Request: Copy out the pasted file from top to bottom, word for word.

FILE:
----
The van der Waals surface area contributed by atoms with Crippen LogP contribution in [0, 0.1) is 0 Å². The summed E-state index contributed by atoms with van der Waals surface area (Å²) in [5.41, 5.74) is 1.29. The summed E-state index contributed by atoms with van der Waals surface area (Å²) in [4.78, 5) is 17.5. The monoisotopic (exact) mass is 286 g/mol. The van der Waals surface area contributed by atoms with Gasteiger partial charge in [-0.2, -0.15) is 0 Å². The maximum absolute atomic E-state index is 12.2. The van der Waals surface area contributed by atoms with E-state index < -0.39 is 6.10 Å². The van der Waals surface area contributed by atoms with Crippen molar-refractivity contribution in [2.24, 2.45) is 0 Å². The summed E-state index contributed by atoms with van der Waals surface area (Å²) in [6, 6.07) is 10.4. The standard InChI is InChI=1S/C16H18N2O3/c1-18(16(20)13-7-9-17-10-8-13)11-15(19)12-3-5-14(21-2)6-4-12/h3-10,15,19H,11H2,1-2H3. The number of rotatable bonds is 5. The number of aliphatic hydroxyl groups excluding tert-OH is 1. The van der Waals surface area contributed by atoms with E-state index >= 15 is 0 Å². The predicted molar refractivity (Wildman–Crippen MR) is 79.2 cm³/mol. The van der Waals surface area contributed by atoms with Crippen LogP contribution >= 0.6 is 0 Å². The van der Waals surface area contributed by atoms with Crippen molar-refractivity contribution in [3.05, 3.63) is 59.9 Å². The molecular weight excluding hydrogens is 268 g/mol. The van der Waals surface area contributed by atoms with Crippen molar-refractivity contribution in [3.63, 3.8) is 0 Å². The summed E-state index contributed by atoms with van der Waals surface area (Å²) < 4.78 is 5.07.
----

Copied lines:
The van der Waals surface area contributed by atoms with Crippen LogP contribution in [0, 0.1) is 0 Å². The summed E-state index contributed by atoms with van der Waals surface area (Å²) in [5.41, 5.74) is 1.29. The summed E-state index contributed by atoms with van der Waals surface area (Å²) in [4.78, 5) is 17.5. The monoisotopic (exact) mass is 286 g/mol. The van der Waals surface area contributed by atoms with Gasteiger partial charge in [-0.2, -0.15) is 0 Å². The maximum absolute atomic E-state index is 12.2. The van der Waals surface area contributed by atoms with E-state index < -0.39 is 6.10 Å². The van der Waals surface area contributed by atoms with Crippen molar-refractivity contribution in [2.24, 2.45) is 0 Å². The summed E-state index contributed by atoms with van der Waals surface area (Å²) in [6, 6.07) is 10.4. The standard InChI is InChI=1S/C16H18N2O3/c1-18(16(20)13-7-9-17-10-8-13)11-15(19)12-3-5-14(21-2)6-4-12/h3-10,15,19H,11H2,1-2H3. The number of rotatable bonds is 5. The number of aliphatic hydroxyl groups excluding tert-OH is 1. The van der Waals surface area contributed by atoms with E-state index >= 15 is 0 Å². The predicted molar refractivity (Wildman–Crippen MR) is 79.2 cm³/mol. The van der Waals surface area contributed by atoms with Crippen LogP contribution >= 0.6 is 0 Å². The van der Waals surface area contributed by atoms with Crippen molar-refractivity contribution in [3.05, 3.63) is 59.9 Å². The molecular weight excluding hydrogens is 268 g/mol. The van der Waals surface area contributed by atoms with Crippen molar-refractivity contribution in [3.63, 3.8) is 0 Å². The summed E-state index contributed by atoms with van der Waals surface area (Å²) < 4.78 is 5.07.